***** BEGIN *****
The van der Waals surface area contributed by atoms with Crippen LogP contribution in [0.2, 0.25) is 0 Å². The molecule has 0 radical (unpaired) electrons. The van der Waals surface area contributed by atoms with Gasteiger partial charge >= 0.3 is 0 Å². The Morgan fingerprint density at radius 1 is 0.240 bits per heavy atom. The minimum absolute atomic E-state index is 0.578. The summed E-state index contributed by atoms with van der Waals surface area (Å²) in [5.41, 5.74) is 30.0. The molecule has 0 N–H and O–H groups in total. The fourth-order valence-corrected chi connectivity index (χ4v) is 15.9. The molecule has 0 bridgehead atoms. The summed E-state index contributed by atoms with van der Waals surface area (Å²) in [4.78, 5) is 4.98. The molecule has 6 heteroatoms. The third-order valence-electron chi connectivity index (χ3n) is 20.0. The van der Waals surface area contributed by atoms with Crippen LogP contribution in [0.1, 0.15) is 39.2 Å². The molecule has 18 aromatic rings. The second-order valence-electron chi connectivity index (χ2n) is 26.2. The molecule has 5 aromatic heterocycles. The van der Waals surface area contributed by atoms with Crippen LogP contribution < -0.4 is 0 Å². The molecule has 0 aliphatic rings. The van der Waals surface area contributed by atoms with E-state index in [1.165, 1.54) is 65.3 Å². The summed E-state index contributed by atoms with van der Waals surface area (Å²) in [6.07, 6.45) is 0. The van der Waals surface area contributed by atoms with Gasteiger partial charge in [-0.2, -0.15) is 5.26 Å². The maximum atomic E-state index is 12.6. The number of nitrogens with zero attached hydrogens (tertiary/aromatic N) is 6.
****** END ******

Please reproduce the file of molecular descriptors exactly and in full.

The van der Waals surface area contributed by atoms with Crippen LogP contribution in [0.2, 0.25) is 0 Å². The molecule has 0 radical (unpaired) electrons. The van der Waals surface area contributed by atoms with Gasteiger partial charge >= 0.3 is 0 Å². The Morgan fingerprint density at radius 1 is 0.240 bits per heavy atom. The minimum absolute atomic E-state index is 0.578. The summed E-state index contributed by atoms with van der Waals surface area (Å²) in [5.41, 5.74) is 30.0. The molecule has 0 N–H and O–H groups in total. The fourth-order valence-corrected chi connectivity index (χ4v) is 15.9. The molecule has 0 bridgehead atoms. The summed E-state index contributed by atoms with van der Waals surface area (Å²) in [4.78, 5) is 4.98. The molecule has 6 heteroatoms. The third-order valence-electron chi connectivity index (χ3n) is 20.0. The van der Waals surface area contributed by atoms with Crippen LogP contribution in [0.1, 0.15) is 39.2 Å². The molecule has 18 aromatic rings. The second-order valence-electron chi connectivity index (χ2n) is 26.2. The molecule has 5 aromatic heterocycles. The van der Waals surface area contributed by atoms with Crippen LogP contribution < -0.4 is 0 Å². The molecule has 0 aliphatic rings. The van der Waals surface area contributed by atoms with E-state index in [1.165, 1.54) is 65.3 Å². The summed E-state index contributed by atoms with van der Waals surface area (Å²) in [6.07, 6.45) is 0. The van der Waals surface area contributed by atoms with Gasteiger partial charge in [-0.2, -0.15) is 5.26 Å². The maximum atomic E-state index is 12.6. The number of nitrogens with zero attached hydrogens (tertiary/aromatic N) is 6.